I first discovered the cinema of Italian auteur Paolo Sorrentino in 2008 when I saw "Il Divo" at Cannes, which stars the incandescent Toni Servillo as former Prime Minister Giulio Andreotti. Even though the biopic did a deep dive into decades of arcane Machiavellian politics in Italy, the movie was utterly accessible because Servillo carried you through. My second encounter with Sorrentino was also at Cannes, with his first English-language film "This Must be the Place," which features a riveting performance from Sean Penn as an aging expat rocker who returns to his roots in America after his father dies. But the movie didn't quite come together--Sorrentino's English has definitely improved since then.
When I spoke to the filmmaker about his latest triumph, eventual foreign Oscar-winner "The Great Beauty" (TOH! review here), he did have a translator on hand, but he handled some of answers himself. The movie stars Servillo as a jaded Rome journalist with writer's block whose observations about the gorgeously decadent culture around him cut with a knife. He is a social but lonely man who finds himself moved and inflamed by an unexpected relationship with a beautiful and mysterious woman. Sorrentino's effective use of Rome as a stunning visual setting has raised comparisons to such Fellini films as "La Dolce Vita." The director, who is 43, begs to argue.
Next up, he's working in English again with Michael Caine in "In the Future" which starts shooting in May.
Anne Thompson: "Il Divo" led to Sean Penn, who approached you at Cannes in 2008 when he was jury president. You came up with "This Must Be The Place" for him. That must have been a tricky challenge because you were coming to America and didn't speak English. Talk about your journey on that film.
Paolo Sorrentino: For me it was a great adventure because I grew up with American cinema, so for me to work in the United States, in the middle of America, in the midwest, in forgotten places, that was my first time. Before doing the movie, I saw just New York and San Francisco. The first time I came to LA was after "Il Divo" so I didn't know the states. For me it was a great adventure and also, I was very eager to work with somebody like Sean Penn. He's a great actor and I was very eager to face a stronger personality. It was a challenge that I needed to do. In my experience, of all the people that I've met in this world of cinema, Sean Penn is the one who best knows cinema from every direction. He's a smart person, he has a knowledge of cinema -- not of movies, but of the practical things of film. I wasn't even aware of how much he was teaching me.
I admire "The Great Beauty," from the amazing opening party sequence onward; was that the most challenging scene to shoot?
It was challenging because there were probably 300 people. I had a choreographer to work with a few of the dancers. It was a scene that was created with the impression that I've had from the people themselves. It was really the actors and the extras who defined themselves without being overly aware of how it was constructed.
Did you use long takes?
I like to do long, unseparated takes, and I have many of them. But in this one, there are cuts. I didn't have the chance to do a longer shot until the end of the movie. Before the titles, it's a six or seven-minute shot on the Tiber River.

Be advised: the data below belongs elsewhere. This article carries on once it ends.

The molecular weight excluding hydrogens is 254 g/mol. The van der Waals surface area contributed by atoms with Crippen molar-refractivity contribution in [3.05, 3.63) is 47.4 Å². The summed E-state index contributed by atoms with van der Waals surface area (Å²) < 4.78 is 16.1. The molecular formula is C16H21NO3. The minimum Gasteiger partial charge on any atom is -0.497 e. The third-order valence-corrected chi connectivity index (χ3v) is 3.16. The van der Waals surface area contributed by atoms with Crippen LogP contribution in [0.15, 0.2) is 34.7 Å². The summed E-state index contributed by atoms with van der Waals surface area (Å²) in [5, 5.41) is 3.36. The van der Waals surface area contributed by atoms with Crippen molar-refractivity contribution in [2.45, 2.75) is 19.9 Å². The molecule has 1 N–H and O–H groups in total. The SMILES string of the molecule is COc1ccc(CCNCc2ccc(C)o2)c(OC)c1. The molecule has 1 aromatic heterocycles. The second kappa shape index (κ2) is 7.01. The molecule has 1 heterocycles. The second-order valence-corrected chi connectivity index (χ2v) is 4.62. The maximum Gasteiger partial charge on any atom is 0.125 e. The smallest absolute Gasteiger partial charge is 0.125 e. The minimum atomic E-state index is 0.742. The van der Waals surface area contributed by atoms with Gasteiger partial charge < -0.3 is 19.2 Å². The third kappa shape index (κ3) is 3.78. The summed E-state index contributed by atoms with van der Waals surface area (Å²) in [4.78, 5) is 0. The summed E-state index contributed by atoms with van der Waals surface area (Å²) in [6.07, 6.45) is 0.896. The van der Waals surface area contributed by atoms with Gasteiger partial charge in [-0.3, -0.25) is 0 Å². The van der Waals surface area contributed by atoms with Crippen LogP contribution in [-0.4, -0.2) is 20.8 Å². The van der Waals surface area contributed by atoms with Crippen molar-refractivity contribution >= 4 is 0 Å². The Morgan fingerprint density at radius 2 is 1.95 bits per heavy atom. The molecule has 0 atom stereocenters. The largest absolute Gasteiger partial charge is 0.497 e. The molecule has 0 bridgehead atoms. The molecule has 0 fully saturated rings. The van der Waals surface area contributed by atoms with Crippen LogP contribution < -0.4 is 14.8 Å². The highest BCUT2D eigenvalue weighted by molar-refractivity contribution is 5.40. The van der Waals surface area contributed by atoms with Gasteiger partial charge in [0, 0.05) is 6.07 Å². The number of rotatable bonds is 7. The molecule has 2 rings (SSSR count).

Every movie has one crucial sequence, the one that is the center of the film. Is there one for you in this film?
In this movie, the crucial moments are the beginning and the end. The beginning, with the scene of the dancer, summarizes the movie. The end is the turning point, when he starts to think about what he wants to write. Also the philosophy of the movie is in the end. The most important thing that I want to say. The main character is remembering the girl when he was young. That's a moment, for me, that is very crucial.
What do you think the movie is trying to say?
Anything. Too many things. The movie is trying to say that everybody can find a form of beauty in all the moments of his life and also in the moments where there is the vulgarity, the squalor. If you try to go out for a moment in your life, you can see the beauty everywhere in your own life.
Talk about the great scene where the woman challenges the journalist about writing a second book and he destroys her.
It's an uncomfortable scene, where everyone is trying to use their words to fight against hypocrisy without really understanding that hypocrisy is something that we need in order to live together.
You've worked with Toni Servillo in many of your movies. Is he your alter-ego in this film, as the writer and the artist?
In this movie, probably yes. Not in "Il Divo." A lot of the reasons that move me to write or make a movie are based upon a deconstruction of the relationship, or lack of a relationship, with my father. Toni, as an actor, is a way for me to explore that relationship with my father across these films, specifically because he has that age distance. He's kind of like a paternal figure. Sevillo is 54 and I am 43, so it's a tough question to answer. When I psychoanalyze myself too much, then I start to get scared and not actually explore it as far as I'd like to. I transfer a lot the analysis of the relationship that I had with my father into Toni.